Tag Archives: goal-setting

Phil Hardwick’s Strategy Letter Launched

PHIL HARDWICK’S STRATEGY LETTER

Greetings:
In case you haven’t heard, I retired from the Stennis Institute recently. Of course, that does not mean I have retired altogether. I’m still teaching part-time at Millsaps College, facilitating strategic planning retreats, doing leadership training, writing and generally staying busier than ever. You can read more about that in this Mississippi Business Journal article.
I’ll also be publishing my new monthly newsletter, which will be about strategy and goal setting. Each issue will feature an organization (profit or nonprofit), a government entity and an individual.
IMPORTANT – To receive my FREE newsletter, simply send an email to phil@philhardwick.com. Enter SUBSCRIBE STRATEGY in the subject.  Oh, one more thing: Your email address will never be shared with anyone else.
Now that we have that out of the way let’s get to it.
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In the business world, the search for new strategies is everywhere. Newspapers and retailers especially have to figure out new strategies. Strategy is about HOW to achieve goals. Sometimes the right strategy is tied to the wrong goal, and vice versa.

In 2011, Ron Johnson left Apple to become CEO of J.C. Penney. His strategy for the struggling department store chain was to eliminate cashiers and checkout counters and have small, more upscale specialty shops within the department store. No more clearance sales and heavy couponing. An interesting strategy, for sure. How did it work out? Only 17 months after Johnson came to Penney, sales had plunged, losses had grown and Johnson was out the door. Read about it in this Business Insider slide show:
http://tinyurl.com/lx7xugs
or this Forbes magazine article:
http://tinyurl.com/coe352r

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Ever heard of CircleUp? It’s strategy is to connect investors with innovative consumer and retail companies using a crowdfunding platform, i.e. using the Internet to connect a large number of investors to an investment. For companies, it’s a new strategy to raise capital. Check it out at https://circleup.com.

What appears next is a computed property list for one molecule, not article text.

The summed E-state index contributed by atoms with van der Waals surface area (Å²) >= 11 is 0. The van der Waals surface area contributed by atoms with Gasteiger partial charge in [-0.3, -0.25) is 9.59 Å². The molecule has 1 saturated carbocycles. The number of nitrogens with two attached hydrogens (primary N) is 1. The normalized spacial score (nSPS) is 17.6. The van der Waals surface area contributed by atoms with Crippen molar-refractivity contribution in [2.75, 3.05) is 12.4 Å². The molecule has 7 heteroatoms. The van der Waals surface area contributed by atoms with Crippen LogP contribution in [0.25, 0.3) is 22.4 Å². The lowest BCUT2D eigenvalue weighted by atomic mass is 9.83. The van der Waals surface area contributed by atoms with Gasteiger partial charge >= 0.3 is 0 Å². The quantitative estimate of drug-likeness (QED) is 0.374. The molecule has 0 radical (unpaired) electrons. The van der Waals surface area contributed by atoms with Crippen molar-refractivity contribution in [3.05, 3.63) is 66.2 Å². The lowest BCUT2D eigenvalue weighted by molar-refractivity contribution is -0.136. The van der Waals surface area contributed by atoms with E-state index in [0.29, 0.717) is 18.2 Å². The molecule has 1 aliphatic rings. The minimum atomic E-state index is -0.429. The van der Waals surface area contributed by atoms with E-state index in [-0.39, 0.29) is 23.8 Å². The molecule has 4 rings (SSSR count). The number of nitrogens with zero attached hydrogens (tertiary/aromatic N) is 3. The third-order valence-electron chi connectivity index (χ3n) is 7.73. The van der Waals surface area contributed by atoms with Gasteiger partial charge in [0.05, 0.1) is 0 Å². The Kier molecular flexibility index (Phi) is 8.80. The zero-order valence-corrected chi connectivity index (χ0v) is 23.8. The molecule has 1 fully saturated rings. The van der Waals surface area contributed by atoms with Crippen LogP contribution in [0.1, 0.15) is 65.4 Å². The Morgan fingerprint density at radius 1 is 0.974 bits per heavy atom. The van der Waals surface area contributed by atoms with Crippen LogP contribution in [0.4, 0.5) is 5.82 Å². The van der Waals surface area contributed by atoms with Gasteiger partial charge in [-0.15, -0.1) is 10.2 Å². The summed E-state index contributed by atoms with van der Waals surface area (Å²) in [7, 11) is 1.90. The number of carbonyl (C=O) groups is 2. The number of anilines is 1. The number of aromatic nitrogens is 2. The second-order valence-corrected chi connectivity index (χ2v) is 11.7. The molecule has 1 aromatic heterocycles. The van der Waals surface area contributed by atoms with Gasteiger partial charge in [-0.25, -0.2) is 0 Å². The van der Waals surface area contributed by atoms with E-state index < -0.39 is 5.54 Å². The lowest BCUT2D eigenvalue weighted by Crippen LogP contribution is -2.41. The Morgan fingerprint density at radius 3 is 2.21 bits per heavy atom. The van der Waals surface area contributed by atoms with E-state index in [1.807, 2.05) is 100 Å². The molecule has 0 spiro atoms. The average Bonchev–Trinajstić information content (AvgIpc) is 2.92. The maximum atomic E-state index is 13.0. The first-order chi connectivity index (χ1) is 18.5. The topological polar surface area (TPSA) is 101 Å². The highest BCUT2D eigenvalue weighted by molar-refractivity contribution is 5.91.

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Cities are always looking for strategies to create more revenue because citizens loathe the idea of having taxes raised. Earlier this month Atlanta decided to ask businesses to place ads on public buildings and other public places. It appears that the strategy is backfiring as citizen uproar is rather loud. Just because this strategy worked for naming public sports complexes doesn’t mean it will work for other city properties. Read about it at:
http://tinyurl.com/o3w9thk
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It’s that time of year for New Year’s resolutions and goal setting of all types. What’s your goal for 2015? And what is your strategy for achieving it? Research has shown that there are three keys (strategies) to achieving goals: (1) write it down, (2) share it with someone else and (3) be accountable to someone. I’ll be putting those strategies into practice in my hometown by forming a goal setters luncheon club that will meet on a regular basis during the year to hold each other accountable for achieving our goals. If you’re in the Jackson, Mississippi area and would like more information about joining the group just send me an email at phil@philhardwick.com.
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SOMETHING TO THINK ABOUT
We judge ourselves by our intentions. We judge others by their actions.